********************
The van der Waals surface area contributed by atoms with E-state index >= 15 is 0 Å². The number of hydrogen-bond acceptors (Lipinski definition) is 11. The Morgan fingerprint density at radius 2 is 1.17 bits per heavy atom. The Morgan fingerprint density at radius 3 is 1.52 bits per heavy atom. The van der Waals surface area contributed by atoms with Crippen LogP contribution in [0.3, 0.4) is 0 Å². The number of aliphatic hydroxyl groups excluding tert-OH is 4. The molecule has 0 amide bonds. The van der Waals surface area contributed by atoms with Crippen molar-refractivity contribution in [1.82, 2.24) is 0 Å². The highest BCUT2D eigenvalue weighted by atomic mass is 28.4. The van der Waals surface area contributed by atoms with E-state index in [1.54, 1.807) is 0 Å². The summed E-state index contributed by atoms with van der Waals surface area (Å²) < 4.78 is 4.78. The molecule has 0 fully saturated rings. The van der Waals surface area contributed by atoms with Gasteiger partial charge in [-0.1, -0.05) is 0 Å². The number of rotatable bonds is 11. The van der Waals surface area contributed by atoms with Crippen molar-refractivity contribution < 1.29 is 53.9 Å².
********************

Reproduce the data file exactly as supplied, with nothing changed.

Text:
The van der Waals surface area contributed by atoms with E-state index >= 15 is 0 Å². The number of hydrogen-bond acceptors (Lipinski definition) is 11. The Morgan fingerprint density at radius 2 is 1.17 bits per heavy atom. The Morgan fingerprint density at radius 3 is 1.52 bits per heavy atom. The van der Waals surface area contributed by atoms with Crippen LogP contribution in [0.3, 0.4) is 0 Å². The number of aliphatic hydroxyl groups excluding tert-OH is 4. The molecule has 0 amide bonds. The van der Waals surface area contributed by atoms with Crippen molar-refractivity contribution in [1.82, 2.24) is 0 Å². The highest BCUT2D eigenvalue weighted by atomic mass is 28.4. The van der Waals surface area contributed by atoms with E-state index in [1.54, 1.807) is 0 Å². The summed E-state index contributed by atoms with van der Waals surface area (Å²) < 4.78 is 4.78. The molecule has 0 fully saturated rings. The van der Waals surface area contributed by atoms with Gasteiger partial charge in [-0.1, -0.05) is 0 Å². The number of rotatable bonds is 11. The van der Waals surface area contributed by atoms with Crippen molar-refractivity contribution < 1.29 is 53.9 Å².